More than 280,000 Ghanaian adults, 40 years and above, are living with type two diabetes due to poor dieting, inactivity, and the intake of alcohol.
Presently, the Out-Patients Department (OPD) of the Greater Accra Regional Hospital, for instance, records an average of 60 cases of diabetes daily, mostly among persons between the ages of 35 to 42.
Dr Harrienta Fiscian, a Senior Specialist and Endocrinologist at the Greater Accra Regional Hospital (Ridge), made this known in Accra on Wednesday.
She was speaking at a training session for journalists on diabetes reporting organised by Novo Nordisk, a leading global healthcare company that provides services on diabetes care medications and devices.
Diabetes is a chronic disease that occurs when the pancreas is no longer able to make insulin, or when the body cannot make good use of the insulin it produces.
Simply put, diabetes is when a person’s sugar level is high, and the body is unable to handle it and it occurs in two types: one and two.
Type one diabetes can develop at any age but occurs most frequently in children and adolescents. This occurs when the body produces very little or no insulin and people who develop the condition need daily insulin injections to maintain blood glucose levels under control.
Type two diabetes is more common in adults and accounts for about 90 percent of all diabetes cases.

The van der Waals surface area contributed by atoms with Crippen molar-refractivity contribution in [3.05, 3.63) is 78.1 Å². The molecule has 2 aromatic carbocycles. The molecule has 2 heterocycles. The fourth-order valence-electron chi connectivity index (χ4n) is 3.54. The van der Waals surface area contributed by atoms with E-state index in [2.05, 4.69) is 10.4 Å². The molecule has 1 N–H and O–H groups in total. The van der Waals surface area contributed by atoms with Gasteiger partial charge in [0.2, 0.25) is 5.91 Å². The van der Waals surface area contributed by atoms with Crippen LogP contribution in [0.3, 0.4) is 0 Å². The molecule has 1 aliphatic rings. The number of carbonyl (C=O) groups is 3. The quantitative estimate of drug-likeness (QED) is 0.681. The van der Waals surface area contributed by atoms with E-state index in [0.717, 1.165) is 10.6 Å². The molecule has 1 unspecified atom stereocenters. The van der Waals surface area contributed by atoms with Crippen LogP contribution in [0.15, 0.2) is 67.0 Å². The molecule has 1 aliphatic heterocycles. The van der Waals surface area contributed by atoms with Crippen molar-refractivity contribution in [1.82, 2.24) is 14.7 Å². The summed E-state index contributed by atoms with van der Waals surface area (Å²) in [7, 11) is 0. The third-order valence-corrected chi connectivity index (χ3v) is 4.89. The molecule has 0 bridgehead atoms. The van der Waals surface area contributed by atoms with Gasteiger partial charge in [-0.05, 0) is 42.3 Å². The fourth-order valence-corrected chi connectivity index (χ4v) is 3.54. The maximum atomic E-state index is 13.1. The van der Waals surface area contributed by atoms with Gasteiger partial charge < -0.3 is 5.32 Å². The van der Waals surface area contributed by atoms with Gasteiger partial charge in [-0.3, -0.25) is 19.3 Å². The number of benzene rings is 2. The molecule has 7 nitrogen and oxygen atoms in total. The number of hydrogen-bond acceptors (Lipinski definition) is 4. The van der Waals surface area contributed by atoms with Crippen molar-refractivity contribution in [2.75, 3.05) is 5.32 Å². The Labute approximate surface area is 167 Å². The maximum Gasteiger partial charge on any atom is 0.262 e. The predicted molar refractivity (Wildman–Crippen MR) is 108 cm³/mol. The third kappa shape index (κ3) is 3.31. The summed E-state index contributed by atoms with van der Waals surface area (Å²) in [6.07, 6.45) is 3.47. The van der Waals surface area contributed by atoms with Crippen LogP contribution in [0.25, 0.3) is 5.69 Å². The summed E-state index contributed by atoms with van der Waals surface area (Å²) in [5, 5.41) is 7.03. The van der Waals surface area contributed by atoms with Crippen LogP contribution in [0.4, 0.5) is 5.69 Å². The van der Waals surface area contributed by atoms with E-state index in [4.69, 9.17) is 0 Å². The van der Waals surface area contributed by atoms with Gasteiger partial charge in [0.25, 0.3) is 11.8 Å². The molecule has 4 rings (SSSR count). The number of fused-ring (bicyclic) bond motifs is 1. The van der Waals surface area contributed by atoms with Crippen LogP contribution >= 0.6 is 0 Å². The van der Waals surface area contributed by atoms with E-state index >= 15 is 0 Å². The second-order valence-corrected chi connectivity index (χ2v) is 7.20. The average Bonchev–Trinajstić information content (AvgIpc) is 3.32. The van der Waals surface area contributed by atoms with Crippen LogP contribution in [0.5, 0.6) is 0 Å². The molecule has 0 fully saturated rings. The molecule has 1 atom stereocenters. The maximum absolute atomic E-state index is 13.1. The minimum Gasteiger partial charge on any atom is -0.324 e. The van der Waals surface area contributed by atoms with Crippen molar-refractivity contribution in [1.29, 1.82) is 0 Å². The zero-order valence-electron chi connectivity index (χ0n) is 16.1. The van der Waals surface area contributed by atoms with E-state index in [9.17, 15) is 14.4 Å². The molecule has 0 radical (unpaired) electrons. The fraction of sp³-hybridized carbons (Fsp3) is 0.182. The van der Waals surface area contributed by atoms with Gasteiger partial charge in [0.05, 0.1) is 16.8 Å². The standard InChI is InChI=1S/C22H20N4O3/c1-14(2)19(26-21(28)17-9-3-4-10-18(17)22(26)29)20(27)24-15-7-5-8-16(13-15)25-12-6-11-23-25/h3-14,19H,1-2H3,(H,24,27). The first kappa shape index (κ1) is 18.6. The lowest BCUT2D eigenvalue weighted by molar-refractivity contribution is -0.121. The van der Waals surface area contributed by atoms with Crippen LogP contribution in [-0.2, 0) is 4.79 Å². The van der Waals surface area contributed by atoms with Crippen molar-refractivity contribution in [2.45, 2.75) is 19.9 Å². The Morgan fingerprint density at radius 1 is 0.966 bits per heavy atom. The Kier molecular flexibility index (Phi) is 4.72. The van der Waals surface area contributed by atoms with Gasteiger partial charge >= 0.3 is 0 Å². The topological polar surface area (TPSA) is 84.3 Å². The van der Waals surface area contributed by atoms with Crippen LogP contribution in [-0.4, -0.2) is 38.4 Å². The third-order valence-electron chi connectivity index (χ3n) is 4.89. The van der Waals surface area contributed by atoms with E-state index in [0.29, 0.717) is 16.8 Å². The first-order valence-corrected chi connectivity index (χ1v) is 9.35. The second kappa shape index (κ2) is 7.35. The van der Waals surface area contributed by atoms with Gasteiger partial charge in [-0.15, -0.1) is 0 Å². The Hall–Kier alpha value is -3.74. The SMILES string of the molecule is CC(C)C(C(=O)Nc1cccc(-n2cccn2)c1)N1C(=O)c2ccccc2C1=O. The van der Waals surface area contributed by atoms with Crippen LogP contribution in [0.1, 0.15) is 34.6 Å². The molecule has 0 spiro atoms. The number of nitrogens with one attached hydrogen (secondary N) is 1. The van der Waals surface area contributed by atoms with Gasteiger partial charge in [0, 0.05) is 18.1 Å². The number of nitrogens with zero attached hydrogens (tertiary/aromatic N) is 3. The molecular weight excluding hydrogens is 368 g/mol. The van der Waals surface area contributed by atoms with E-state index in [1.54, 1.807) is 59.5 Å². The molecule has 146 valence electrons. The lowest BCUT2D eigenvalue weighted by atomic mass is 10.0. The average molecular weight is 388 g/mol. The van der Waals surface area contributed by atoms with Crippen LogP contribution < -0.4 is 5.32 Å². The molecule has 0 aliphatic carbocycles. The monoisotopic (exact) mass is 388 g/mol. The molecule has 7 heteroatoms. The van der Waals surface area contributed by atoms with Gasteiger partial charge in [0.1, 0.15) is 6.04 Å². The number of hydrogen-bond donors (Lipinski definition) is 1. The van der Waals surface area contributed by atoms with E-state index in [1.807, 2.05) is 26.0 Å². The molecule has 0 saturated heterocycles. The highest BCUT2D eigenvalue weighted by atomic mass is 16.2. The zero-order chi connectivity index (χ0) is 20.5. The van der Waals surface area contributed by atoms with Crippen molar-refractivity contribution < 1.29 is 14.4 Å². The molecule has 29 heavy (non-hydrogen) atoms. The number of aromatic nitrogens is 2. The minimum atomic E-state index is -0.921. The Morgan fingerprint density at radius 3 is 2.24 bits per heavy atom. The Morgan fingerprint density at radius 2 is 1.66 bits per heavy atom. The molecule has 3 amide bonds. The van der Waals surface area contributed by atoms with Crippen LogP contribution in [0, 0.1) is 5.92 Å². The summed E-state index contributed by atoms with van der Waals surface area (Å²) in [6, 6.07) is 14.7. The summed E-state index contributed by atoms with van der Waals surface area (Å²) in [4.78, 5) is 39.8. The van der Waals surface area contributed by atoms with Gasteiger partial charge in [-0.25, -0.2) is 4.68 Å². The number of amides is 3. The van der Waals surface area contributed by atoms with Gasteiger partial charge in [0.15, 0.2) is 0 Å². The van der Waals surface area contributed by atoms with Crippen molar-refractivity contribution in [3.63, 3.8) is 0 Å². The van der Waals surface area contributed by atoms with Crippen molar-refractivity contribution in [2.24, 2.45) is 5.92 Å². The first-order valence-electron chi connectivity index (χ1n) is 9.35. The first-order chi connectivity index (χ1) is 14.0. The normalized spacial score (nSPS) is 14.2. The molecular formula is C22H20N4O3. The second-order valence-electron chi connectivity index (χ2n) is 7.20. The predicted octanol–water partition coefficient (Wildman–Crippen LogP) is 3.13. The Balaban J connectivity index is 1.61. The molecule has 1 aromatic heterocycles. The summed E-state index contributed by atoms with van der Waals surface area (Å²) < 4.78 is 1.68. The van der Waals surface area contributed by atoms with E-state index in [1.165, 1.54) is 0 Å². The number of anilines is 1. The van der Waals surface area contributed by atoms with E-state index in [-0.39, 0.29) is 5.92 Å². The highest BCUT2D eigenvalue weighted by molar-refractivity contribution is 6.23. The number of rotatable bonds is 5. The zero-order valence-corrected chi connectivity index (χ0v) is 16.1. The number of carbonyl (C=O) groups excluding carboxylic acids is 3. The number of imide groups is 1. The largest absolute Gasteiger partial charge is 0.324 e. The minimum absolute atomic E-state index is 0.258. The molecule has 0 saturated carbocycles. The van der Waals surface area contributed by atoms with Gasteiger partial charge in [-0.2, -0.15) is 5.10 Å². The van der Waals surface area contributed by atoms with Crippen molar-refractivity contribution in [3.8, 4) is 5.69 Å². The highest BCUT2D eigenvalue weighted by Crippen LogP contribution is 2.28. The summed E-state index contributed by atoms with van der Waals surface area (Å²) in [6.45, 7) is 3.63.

Dr Fiscian said usually, most people who developed type two diabetes do not show any symptoms at the early stages, “they are fine and live normal until maybe after five years.”
Type two diabetes is commonly diagnosed in adults and is generally characterised by insulin resistance, where the body does not fully respond to insulin.
But because insulin cannot work properly, blood glucose levels keep rising, releasing more insulin, which eventually exhausts the pancreas, resulting in the body producing less insulin, causing even higher blood sugar levels.
Dr Fiscian said although diabetes was mainly a lifestyle disease, it was sometimes genetic and age-related.
“Presently, younger people are developing diabetes because they do not exercise, they are eating too much-saturated fats which is not too good for their health,” she said.
She encouraged the public to eat regularly, saying “at least three times in a day, have breakfast, lunch, and supper on time to provide enough energy for the body if you don’t eat, there is no energy, and you always feel hungry.
Dr Fiscian also advised the public to reduce the intake of white rice and take in more vegetables to reduce the risk of contracting the disease.
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